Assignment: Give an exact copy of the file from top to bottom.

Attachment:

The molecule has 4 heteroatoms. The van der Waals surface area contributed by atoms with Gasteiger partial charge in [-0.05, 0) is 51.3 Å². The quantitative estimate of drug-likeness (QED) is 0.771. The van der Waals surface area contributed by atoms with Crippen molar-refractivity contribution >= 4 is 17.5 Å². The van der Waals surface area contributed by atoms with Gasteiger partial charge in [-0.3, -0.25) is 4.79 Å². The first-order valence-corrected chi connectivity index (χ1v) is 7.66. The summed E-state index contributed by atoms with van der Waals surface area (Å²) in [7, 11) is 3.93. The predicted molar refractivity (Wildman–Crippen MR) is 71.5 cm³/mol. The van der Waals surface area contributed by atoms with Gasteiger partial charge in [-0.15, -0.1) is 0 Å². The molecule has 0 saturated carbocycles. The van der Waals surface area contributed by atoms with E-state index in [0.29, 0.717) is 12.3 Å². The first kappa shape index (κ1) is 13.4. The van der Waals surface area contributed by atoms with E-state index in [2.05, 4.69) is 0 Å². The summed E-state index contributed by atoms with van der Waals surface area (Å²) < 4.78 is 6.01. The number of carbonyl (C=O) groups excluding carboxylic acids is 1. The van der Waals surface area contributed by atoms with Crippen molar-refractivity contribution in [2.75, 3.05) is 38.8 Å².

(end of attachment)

The molecule has 4 heteroatoms. The van der Waals surface area contributed by atoms with Gasteiger partial charge in [-0.05, 0) is 51.3 Å². The quantitative estimate of drug-likeness (QED) is 0.771. The van der Waals surface area contributed by atoms with Crippen molar-refractivity contribution >= 4 is 17.5 Å². The van der Waals surface area contributed by atoms with Gasteiger partial charge in [-0.3, -0.25) is 4.79 Å². The first-order valence-corrected chi connectivity index (χ1v) is 7.66. The summed E-state index contributed by atoms with van der Waals surface area (Å²) in [7, 11) is 3.93. The predicted molar refractivity (Wildman–Crippen MR) is 71.5 cm³/mol. The van der Waals surface area contributed by atoms with Gasteiger partial charge in [-0.15, -0.1) is 0 Å². The molecule has 0 saturated carbocycles. The van der Waals surface area contributed by atoms with E-state index in [0.29, 0.717) is 12.3 Å². The first kappa shape index (κ1) is 13.4. The van der Waals surface area contributed by atoms with E-state index in [2.05, 4.69) is 0 Å². The summed E-state index contributed by atoms with van der Waals surface area (Å²) < 4.78 is 6.01. The number of carbonyl (C=O) groups excluding carboxylic acids is 1. The van der Waals surface area contributed by atoms with Crippen molar-refractivity contribution in [2.75, 3.05) is 38.8 Å².